As a girl or a boy, one may wonder why the design of the bicycles for girls is different from that of boys. As a boy the crossbars on a boy’s bicycle, would indicate that it is meant for him while a step through frame design would indicate that it is for a girl. The main reason for this is fashion not anything technical! When bicycles gained popularity in the 1800’s, women across the western world predominantly wore skirts and dresses. It is to accommodate this type of dressing that the step through frame was designed. This type of design would allow the girl or lady to mount on the saddle of the bicycle with ease was the idea.
This worked very well for the women and soon the ladies bicycle gained popularity among women and became a fashion statement by itself. In India too, this model caught on with the girls and women folk. Long skirts or half saris were worn by girls and saris by women, so the low step through frame design brought in the comfort and ease that encouraged women to commute on their own on a cycle without having to depend on their fathers, brothers or spouses. The bicycles for women also come with skirt guard or sari guard as it is popularly called in India. This prevents their attire from entangling with the wheel of the bicycle and allows girls to enjoy a safe ride. Over time, manufacturers produced models that were unisex and could be used by both boys and girls. These models had a step through frame but they were however not a low step through frame like a typical girl’s bicycle. Such models gained popularity as both the girls and boys in the family could use these bicycles. Another significant difference between bicycles for girls and boys is the colors. While bicycles for girls like the BSA Ladybird models come in various colors like pink, purple, blue, green with variants in these hues; the boys’ cycles come in black, red, orange and other colors that are perceived to be boyish or masculine. But, again over time, bold colors have become hot favorites among girls and boys are sporting pink shirts!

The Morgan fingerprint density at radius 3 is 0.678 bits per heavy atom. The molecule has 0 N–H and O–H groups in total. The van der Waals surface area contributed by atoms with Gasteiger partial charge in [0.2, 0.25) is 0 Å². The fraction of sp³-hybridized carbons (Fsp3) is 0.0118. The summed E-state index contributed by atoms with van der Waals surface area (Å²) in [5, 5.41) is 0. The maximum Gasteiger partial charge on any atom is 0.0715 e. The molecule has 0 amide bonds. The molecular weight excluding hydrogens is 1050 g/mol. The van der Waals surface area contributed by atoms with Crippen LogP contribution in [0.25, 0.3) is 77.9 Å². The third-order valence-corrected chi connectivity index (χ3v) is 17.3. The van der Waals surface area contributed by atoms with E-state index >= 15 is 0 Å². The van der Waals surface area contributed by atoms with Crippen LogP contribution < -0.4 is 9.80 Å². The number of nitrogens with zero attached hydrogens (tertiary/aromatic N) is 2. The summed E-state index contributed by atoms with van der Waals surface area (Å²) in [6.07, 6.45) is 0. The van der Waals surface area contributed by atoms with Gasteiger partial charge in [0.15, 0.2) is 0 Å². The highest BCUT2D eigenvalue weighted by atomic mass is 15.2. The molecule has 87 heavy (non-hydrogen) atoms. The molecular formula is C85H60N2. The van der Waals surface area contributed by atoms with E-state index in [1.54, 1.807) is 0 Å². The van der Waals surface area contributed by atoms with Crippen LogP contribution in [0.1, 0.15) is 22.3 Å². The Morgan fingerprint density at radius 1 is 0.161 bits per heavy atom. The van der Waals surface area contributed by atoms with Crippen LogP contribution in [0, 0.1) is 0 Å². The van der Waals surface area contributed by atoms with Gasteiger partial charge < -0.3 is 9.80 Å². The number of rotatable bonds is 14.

Here are some more differences that may be spotted in the bicycles made for the two genders:
The crossbar or stem may be shorter to account for a shorter torso in girls. Girls’ bicycles may come with wider saddles as girls have broader pelvic bones than the boys; such saddles also have shorted post tubes. More recent models even have a cut out in the middle of the saddle. The reach levers and handle bar may be slightly thinner to accommodate smaller, delicate hands. The frames could be smaller, and in keeping with the frame size the cranks may be shorter in girls’ bicycles. Sometimes, bicycles made for girls may have smaller wheels and lighter frames. Most girls’ bicycles like the BSA Ladybird are made for road commute rather than stunting as in the boys’ bicycles like Hercules Roadeo.
No matter which model of bicycle you choose for your girls, make sure to let them test ride for comfort before buying it for them.